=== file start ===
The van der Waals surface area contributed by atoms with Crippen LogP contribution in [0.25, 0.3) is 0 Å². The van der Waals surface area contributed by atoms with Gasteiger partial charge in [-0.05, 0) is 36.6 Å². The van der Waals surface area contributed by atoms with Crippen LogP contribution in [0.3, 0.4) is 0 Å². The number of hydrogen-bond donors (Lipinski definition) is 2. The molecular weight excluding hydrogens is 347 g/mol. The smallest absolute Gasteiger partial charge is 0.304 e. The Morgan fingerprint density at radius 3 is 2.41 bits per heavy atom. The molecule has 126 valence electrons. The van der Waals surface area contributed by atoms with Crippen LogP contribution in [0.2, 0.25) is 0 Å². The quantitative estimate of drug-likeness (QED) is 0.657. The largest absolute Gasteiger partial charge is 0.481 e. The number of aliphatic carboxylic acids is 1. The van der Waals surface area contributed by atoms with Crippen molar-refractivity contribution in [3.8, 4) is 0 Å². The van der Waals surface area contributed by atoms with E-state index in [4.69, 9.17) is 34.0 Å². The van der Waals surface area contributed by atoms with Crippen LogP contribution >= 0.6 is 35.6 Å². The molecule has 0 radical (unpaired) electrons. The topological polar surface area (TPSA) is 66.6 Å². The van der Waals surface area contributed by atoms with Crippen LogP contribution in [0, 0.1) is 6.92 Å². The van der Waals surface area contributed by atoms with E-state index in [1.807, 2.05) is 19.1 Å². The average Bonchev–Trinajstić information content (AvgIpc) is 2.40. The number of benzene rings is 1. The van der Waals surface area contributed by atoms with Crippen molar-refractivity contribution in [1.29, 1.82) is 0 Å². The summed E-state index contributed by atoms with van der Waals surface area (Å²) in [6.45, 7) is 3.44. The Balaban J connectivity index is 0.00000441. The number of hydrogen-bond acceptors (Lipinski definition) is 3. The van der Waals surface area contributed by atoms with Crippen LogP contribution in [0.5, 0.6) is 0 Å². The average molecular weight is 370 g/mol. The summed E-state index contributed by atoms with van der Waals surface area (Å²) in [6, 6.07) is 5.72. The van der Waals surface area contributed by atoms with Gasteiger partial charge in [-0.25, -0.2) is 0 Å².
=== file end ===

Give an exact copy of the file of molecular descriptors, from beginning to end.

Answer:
The van der Waals surface area contributed by atoms with Crippen LogP contribution in [0.25, 0.3) is 0 Å². The van der Waals surface area contributed by atoms with Gasteiger partial charge in [-0.05, 0) is 36.6 Å². The van der Waals surface area contributed by atoms with Crippen LogP contribution in [0.3, 0.4) is 0 Å². The number of hydrogen-bond donors (Lipinski definition) is 2. The molecular weight excluding hydrogens is 347 g/mol. The smallest absolute Gasteiger partial charge is 0.304 e. The Morgan fingerprint density at radius 3 is 2.41 bits per heavy atom. The molecule has 126 valence electrons. The van der Waals surface area contributed by atoms with Crippen LogP contribution in [0.2, 0.25) is 0 Å². The quantitative estimate of drug-likeness (QED) is 0.657. The largest absolute Gasteiger partial charge is 0.481 e. The number of aliphatic carboxylic acids is 1. The van der Waals surface area contributed by atoms with Crippen molar-refractivity contribution in [3.8, 4) is 0 Å². The van der Waals surface area contributed by atoms with E-state index in [4.69, 9.17) is 34.0 Å². The van der Waals surface area contributed by atoms with Crippen LogP contribution >= 0.6 is 35.6 Å². The molecule has 0 radical (unpaired) electrons. The topological polar surface area (TPSA) is 66.6 Å². The van der Waals surface area contributed by atoms with Crippen LogP contribution in [0, 0.1) is 6.92 Å². The van der Waals surface area contributed by atoms with E-state index in [1.807, 2.05) is 19.1 Å². The average Bonchev–Trinajstić information content (AvgIpc) is 2.40. The number of benzene rings is 1. The van der Waals surface area contributed by atoms with Crippen molar-refractivity contribution in [1.29, 1.82) is 0 Å². The summed E-state index contributed by atoms with van der Waals surface area (Å²) in [6.45, 7) is 3.44. The Balaban J connectivity index is 0.00000441. The number of hydrogen-bond acceptors (Lipinski definition) is 3. The van der Waals surface area contributed by atoms with Crippen LogP contribution in [0.5, 0.6) is 0 Å². The average molecular weight is 370 g/mol. The summed E-state index contributed by atoms with van der Waals surface area (Å²) in [6, 6.07) is 5.72. The van der Waals surface area contributed by atoms with Gasteiger partial charge in [-0.25, -0.2) is 0 Å².